The importance of a regular savings habit
Maintaining monthly savings levels or committing towards new savings against a difficult economic backdrop can be challenging.
The cost of living remains sky-high, but it’s important to try and stick with your regular savings and investment habits.
The last few years taught many households the importance of having robust savings to call on when times get tough. Here are six things that can help motivate you to persevere with regular investing:
1. Make savings automatic
Automating your savings keeps investments going without having to make the conscious decision to part with money and make the transfer.
Having amounts on payday that go towards your savings and investments can help you become a more disciplined investor.
2. Regular investing smooths market bumps
By drip-feeding your money into an investment over time, you invest across a range of share prices. This effectively means you pay an average price; never buying ‘at the top’ of the market or, in other words, never at the most expensive price.
This is known as ‘pound cost averaging’ and means that you do not have to worry about trying to decide when the best time is to invest, which is also known as trying to time the market.
3. Streamline finances
If you’re feeling the strain of the rising cost of living, remember that your investments are another way of paying yourself for a more secure future.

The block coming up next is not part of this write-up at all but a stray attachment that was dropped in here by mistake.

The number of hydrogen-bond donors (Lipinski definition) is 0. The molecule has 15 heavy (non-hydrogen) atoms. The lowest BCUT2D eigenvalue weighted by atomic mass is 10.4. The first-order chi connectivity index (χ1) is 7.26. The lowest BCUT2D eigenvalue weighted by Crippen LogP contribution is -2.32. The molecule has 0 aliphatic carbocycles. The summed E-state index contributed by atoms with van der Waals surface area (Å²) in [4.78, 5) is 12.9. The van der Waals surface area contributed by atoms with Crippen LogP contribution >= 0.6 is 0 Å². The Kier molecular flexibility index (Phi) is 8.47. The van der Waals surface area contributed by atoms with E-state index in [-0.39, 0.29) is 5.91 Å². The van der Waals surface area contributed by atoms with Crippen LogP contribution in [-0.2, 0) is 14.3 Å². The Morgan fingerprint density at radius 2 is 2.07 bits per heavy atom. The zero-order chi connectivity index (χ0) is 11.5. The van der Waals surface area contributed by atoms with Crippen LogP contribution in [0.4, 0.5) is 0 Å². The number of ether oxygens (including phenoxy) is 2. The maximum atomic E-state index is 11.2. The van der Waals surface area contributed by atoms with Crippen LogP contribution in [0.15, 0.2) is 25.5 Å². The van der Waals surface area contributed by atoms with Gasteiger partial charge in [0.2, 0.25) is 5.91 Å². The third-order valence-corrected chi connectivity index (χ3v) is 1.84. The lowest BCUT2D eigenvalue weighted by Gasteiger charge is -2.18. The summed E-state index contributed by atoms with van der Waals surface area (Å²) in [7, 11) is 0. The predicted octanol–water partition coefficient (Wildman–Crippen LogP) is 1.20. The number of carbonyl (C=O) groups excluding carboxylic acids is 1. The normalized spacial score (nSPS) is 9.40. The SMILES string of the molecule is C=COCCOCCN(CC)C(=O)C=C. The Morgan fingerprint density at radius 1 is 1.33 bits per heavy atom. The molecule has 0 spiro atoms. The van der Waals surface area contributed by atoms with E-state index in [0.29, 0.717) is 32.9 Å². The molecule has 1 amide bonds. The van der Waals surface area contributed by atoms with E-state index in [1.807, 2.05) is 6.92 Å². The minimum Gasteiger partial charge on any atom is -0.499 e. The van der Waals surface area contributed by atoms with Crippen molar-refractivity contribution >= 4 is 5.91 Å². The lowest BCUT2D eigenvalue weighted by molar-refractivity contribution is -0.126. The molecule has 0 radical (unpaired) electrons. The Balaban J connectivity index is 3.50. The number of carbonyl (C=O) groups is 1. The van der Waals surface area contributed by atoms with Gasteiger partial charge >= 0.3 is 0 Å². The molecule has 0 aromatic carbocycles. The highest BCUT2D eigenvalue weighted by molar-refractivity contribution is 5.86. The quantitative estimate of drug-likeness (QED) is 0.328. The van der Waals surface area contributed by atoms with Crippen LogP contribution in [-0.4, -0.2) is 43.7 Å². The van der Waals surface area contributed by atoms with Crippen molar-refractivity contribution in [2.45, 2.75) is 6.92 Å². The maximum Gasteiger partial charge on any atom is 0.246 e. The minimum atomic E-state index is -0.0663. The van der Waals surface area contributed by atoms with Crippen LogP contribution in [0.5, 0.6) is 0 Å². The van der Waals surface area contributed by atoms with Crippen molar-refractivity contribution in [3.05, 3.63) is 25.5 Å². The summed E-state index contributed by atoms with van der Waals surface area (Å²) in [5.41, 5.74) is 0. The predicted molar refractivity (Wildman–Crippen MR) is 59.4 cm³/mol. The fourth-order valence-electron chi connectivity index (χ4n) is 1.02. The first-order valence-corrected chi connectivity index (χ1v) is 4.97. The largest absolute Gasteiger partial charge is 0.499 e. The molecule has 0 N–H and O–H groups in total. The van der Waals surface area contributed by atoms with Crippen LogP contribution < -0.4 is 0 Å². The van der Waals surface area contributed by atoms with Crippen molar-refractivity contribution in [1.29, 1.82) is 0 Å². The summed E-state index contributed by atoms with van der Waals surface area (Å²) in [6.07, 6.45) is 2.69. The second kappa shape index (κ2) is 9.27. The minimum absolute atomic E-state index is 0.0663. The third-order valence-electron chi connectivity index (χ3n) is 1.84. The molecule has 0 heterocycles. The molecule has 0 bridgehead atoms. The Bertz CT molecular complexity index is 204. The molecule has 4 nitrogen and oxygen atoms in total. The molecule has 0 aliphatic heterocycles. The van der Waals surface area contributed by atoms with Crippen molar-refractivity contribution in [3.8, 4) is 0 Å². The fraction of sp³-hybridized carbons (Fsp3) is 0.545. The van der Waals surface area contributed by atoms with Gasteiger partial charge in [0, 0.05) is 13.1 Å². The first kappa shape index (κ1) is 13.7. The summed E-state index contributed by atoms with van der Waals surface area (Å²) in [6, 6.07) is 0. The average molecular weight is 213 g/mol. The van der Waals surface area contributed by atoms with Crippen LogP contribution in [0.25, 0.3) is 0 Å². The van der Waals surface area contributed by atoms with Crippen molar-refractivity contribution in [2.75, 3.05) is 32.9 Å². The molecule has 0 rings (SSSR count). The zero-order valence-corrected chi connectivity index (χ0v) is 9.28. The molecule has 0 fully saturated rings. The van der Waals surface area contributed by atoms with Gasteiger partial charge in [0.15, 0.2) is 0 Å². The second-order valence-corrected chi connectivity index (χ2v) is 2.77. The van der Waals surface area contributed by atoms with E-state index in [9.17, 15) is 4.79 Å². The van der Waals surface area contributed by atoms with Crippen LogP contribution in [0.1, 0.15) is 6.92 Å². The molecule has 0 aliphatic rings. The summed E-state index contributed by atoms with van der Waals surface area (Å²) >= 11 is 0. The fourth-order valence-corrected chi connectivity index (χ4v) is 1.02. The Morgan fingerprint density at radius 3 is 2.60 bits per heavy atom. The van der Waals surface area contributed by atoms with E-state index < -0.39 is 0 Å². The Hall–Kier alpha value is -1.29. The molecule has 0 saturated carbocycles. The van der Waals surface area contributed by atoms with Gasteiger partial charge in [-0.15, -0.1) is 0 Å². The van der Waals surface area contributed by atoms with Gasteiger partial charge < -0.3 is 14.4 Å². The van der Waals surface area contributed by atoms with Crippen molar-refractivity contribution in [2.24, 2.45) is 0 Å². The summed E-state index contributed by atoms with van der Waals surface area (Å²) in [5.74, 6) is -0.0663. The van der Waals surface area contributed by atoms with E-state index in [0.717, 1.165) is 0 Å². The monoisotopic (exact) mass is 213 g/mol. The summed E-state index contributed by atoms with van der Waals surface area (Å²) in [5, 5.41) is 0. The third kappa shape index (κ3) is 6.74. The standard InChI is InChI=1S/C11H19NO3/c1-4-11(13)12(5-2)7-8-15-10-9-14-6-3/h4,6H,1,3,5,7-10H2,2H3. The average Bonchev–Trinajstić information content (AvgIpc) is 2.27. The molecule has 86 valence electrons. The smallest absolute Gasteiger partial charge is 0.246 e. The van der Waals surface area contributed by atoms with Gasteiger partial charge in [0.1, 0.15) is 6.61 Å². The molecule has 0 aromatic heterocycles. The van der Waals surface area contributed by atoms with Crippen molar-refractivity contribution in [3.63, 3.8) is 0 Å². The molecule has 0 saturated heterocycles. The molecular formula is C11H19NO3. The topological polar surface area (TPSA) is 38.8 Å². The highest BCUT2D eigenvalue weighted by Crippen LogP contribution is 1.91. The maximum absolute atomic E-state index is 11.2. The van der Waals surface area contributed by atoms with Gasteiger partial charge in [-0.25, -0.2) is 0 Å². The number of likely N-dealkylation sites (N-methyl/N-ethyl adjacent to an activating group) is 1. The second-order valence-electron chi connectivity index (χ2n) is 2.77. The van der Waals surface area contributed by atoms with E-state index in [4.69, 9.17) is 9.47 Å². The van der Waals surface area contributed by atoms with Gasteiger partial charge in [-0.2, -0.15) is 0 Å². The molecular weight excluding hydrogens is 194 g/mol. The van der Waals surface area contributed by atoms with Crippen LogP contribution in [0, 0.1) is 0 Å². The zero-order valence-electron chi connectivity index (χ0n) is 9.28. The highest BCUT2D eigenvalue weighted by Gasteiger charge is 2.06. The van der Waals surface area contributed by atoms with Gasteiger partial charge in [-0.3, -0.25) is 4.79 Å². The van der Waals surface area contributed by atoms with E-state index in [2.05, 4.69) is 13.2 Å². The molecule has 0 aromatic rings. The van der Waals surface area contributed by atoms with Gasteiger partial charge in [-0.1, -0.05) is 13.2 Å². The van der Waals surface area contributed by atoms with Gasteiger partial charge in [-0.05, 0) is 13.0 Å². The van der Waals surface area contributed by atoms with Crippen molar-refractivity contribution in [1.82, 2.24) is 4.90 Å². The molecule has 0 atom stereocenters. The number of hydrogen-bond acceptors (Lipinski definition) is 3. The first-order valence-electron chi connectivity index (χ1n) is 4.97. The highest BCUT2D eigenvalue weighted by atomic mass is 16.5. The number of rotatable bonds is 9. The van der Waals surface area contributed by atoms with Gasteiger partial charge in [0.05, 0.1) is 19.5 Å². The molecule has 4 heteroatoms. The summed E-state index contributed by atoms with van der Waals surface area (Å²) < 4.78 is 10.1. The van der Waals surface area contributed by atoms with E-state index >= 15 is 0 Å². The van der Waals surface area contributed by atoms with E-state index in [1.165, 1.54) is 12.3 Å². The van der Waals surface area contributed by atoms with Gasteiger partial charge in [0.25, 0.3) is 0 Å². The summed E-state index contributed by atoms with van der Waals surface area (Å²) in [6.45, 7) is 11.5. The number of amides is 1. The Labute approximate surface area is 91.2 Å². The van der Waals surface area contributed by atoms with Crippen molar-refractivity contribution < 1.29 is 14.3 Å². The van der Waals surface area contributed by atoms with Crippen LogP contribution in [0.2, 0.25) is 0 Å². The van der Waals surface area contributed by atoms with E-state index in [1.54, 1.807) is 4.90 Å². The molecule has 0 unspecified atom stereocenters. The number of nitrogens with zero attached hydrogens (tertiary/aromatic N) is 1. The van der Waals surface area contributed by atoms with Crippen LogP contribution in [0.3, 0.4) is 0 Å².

By limiting spending in other areas, you can continue your investment journey and keep saving. Take some time to review your bills and ensure you’re on the best deal for everything from your mobile phone and broadband to your mortgage and TV subscriptions. Keep going until you have made some savings.
4. Stock markets do better than cash
When interest rates are rising against threats of recession and economic difficulty at home and abroad, it may be tempting to consider keeping long-term money in a savings account. You can get around 5% on savings in an easy-access account at the moment – and higher rates for fixed-rate accounts.
But historically, stock market returns outweigh those from holding savings in cash. The Barclays Equity Gilt Study shows shares have beaten cash 91%1 of the time over a ten-year period. The longer you’re prepared to stay invested, the greater the chance your investments will produce positive returns.
5. Benefit from the magic of compounding
Saving over the long term enables you to benefit from the power of compound growth. In simple terms, your money earns a return in the first year, in the second year and both the original investment and the return benefit from any growth in the second year. In the third year, your investment is enhanced by any returns achieved. This snowball effect is called compound growth.
6. Regular investing removes emotion
It’s easy to be unsettled when there is lots of seemingly bad news around. However, it’s important not to make knee-jerk reactions to economic worries and stop your investments. Letting your emotions control your investment decisions can be a costly mistake. Remember why you picked your investment in the first place, keep calm, and continue.
Your investments can go down as well as up and you may get back less then you originally invested.